Performance evaluation of fingerprint verification systems

Biometric System Laboratory-DEIS, University of Bologna, via Sacchi 3, 47023 Cesena, Italy.
IEEE Transactions on Pattern Analysis and Machine Intelligence (Impact Factor: 5.78). 02/2006; 28(1):3-18. DOI: 10.1109/TPAMI.2006.20
Source: PubMed


This paper is concerned with the performance evaluation of fingerprint verification systems. After an initial classification of biometric testing initiatives, we explore both the theoretical and practical issues related to performance evaluation by presenting the outcome of the recent Fingerprint Verification Competition (FVC2004). FVC2004 was organized by the authors of this work for the purpose of assessing the state-of-the-art in this challenging pattern recognition application and making available a new common benchmark for an unambiguous comparison of fingerprint-based biometric systems. FVC2004 is an independent, strongly supervised evaluation performed at the evaluators' site on evaluators' hardware. This allowed the test to be completely controlled and the computation times of different algorithms to be fairly compared. The experience and feedback received from previous, similar competitions (FVC2000 and FVC2002) allowed us to improve the organization and methodology of FVC2004 and to capture the attention of a significantly higher number of academic and commercial organizations (67 algorithms were submitted for FVC2004). A new, "Light" competition category was included to estimate the loss of matching performance caused by imposing computational constraints. This paper discusses data collection and testing protocols, and includes a detailed analysis of the results. We introduce a simple but effective method for comparing algorithms at the score level, allowing us to isolate difficult cases (images) and to study error correlations and algorithm "fusion." The huge amount of information obtained, including a structured classification of the submitted algorithms on the basis of their features, makes it possible to better understand how current fingerprint recognition systems work and to delineate useful research directions for the future.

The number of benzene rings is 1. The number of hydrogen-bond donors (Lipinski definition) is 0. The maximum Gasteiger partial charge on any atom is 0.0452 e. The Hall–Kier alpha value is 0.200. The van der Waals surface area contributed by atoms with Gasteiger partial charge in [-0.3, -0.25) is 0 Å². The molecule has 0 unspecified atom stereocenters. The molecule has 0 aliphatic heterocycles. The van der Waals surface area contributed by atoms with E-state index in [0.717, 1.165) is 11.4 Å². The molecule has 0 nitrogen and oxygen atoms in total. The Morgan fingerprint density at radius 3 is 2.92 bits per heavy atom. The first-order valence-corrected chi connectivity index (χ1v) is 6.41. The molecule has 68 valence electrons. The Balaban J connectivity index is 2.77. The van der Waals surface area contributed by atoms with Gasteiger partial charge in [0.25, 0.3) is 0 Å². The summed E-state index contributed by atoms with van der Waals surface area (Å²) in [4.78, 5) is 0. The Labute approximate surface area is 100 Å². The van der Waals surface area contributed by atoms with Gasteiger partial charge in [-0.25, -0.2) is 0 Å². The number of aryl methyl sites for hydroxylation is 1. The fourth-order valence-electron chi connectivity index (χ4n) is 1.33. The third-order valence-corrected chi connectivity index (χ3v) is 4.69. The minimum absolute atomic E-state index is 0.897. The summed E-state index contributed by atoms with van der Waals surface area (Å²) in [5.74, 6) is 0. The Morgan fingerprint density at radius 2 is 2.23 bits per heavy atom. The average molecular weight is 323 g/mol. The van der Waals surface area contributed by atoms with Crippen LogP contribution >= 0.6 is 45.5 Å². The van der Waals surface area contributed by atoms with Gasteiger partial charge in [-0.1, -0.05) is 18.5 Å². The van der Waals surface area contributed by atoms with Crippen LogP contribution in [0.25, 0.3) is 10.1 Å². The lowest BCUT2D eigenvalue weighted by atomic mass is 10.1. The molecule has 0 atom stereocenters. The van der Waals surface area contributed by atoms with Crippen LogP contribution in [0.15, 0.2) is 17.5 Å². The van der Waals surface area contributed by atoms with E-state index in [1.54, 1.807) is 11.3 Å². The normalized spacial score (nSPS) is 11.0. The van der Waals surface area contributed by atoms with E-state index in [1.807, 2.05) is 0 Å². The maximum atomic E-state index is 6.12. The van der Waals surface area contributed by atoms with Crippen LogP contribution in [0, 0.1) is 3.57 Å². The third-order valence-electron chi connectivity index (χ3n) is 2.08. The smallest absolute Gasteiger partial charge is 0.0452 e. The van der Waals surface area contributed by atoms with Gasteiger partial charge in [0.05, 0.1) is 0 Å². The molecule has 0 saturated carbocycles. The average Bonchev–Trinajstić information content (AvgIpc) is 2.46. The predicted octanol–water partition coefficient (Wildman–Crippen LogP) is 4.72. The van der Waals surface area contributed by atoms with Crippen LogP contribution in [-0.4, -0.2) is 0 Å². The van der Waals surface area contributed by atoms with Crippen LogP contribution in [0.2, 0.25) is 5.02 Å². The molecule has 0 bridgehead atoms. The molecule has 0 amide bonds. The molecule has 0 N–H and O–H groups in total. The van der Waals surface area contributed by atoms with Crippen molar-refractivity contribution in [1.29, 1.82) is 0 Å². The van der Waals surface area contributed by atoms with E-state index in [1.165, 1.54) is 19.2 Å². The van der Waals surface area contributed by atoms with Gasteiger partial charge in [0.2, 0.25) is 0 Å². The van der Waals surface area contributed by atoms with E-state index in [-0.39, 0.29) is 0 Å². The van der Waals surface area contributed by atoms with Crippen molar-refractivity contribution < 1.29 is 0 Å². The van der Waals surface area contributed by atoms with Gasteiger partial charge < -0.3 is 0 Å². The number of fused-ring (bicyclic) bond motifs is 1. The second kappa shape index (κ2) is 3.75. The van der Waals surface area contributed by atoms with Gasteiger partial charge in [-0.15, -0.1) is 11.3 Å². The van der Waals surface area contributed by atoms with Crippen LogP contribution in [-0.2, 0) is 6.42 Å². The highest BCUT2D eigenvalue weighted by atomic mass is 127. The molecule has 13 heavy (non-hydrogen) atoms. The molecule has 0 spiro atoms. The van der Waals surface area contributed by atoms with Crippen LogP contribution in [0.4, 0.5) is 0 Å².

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    • "After 5 s, it keeps improving the results but without a big difference. The TAR and FAR achieved by the proposed mobile ECG biometric method are inferior to the ones typically attained by fingerprint biometric systems, where Cappelli et al.[49]obtained an FAR of 2.07% and a TAR of 97.93%. However, the vulnerability of fingerprint authentication technologies (i.e., failure to authenticate when the prints are damaged[4]or to be spoofed by capturing the prints left on objects[5]) motivates the study of alternative methods that do not suffer from the same weaknesses, such as ECG authentication. "
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    • "Therefore, the background database of NIST SD27 was augmented with 2,000 fingerprints from NIST SD4 [33]; 27,000 fingerprints from NIST SD14 [41]; 106,921 different rolled impressions collected by forensic experts using the same protocol used to create the database NIST SD27 [18]; and 997,337 synthetic fingerprints which were generated using the SFinGe Version 4.1 (build 1746) Demo [42]. SFinGe generates synthetic fingerprints and it has been used in several fingerprint verification competitions showing that the results on synthetic databases are comparable to the results on real databases [43]. We cannot guarantee that the results on this database are equal to using real fingerprints but this experiment gives an idea of how the algorithms might perform in a more realistic scenario. "
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